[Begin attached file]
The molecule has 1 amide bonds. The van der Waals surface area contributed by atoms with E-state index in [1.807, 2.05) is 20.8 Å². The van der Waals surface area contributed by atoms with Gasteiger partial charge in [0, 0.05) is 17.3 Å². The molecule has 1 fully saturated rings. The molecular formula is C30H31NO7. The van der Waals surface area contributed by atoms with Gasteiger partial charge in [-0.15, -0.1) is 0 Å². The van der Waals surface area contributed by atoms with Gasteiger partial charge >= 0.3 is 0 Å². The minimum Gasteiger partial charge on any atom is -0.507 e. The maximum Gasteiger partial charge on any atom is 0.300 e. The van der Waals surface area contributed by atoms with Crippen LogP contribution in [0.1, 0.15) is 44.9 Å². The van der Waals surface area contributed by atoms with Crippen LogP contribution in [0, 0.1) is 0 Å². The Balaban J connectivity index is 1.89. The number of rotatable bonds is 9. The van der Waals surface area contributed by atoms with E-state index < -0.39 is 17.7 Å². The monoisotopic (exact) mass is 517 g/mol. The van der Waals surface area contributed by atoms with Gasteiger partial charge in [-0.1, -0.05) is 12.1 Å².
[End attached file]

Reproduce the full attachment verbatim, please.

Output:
The molecule has 1 amide bonds. The van der Waals surface area contributed by atoms with E-state index in [1.807, 2.05) is 20.8 Å². The van der Waals surface area contributed by atoms with Gasteiger partial charge in [0, 0.05) is 17.3 Å². The molecule has 1 fully saturated rings. The molecular formula is C30H31NO7. The van der Waals surface area contributed by atoms with Gasteiger partial charge in [-0.15, -0.1) is 0 Å². The van der Waals surface area contributed by atoms with Gasteiger partial charge >= 0.3 is 0 Å². The minimum Gasteiger partial charge on any atom is -0.507 e. The maximum Gasteiger partial charge on any atom is 0.300 e. The van der Waals surface area contributed by atoms with Crippen LogP contribution in [0.1, 0.15) is 44.9 Å². The van der Waals surface area contributed by atoms with Crippen LogP contribution in [0, 0.1) is 0 Å². The Balaban J connectivity index is 1.89. The number of rotatable bonds is 9. The van der Waals surface area contributed by atoms with E-state index < -0.39 is 17.7 Å². The monoisotopic (exact) mass is 517 g/mol. The van der Waals surface area contributed by atoms with Gasteiger partial charge in [-0.1, -0.05) is 12.1 Å².